Oct 30, 2014 9:27 PM GMT
Interesting datapoint... but I guess if you were factoring in opportunity then, Toronto would be above Paris.
So what was the result of the global ranking after all these unusual numbers were crunched. Here's the ranking (bet you didn't see number one coming):
Of course, as Quartz writer Zainab Mudallal points out in her writeup of the index, affordability and opportunity are two totally separate things. "France has also recently been called a "sick" economy by its own economy minister, with its high unemployment rate and reputation for worker inefficiency. The high cost of doing business in France means that some employers consider it a risk to take on young people. So it may not be easy to find a job," she notes.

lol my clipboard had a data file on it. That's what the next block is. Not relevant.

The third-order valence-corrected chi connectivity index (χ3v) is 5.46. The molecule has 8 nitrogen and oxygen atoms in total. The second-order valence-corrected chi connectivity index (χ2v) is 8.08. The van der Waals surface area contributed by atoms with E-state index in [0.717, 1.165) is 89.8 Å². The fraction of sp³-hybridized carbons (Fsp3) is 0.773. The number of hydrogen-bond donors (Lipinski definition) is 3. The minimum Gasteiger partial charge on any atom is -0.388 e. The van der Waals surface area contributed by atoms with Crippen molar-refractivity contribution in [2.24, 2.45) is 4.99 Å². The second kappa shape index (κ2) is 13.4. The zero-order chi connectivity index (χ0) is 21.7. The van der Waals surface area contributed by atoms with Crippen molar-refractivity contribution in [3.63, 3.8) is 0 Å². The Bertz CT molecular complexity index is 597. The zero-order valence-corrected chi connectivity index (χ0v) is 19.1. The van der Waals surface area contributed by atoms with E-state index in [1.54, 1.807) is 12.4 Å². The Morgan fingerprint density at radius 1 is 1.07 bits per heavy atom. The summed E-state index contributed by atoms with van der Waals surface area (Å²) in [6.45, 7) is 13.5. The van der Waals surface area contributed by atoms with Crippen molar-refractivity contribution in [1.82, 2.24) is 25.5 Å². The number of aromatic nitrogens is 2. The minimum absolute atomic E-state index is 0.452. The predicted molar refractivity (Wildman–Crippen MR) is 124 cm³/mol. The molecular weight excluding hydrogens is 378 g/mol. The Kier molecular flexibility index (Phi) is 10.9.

It's a totally valid point. No matter how affordable a city is theoretically, if you can't get even one of the those relatively well paid minimum wage gigs, a promising budget on paper isn't going to mean a thing. So take the results with a grain of salt before you rush off to brush up on your French. The rankings, however, do serve as a reminder that a lot more goes into making a city attractive to young people than sensible-sounding basics and cheap housing.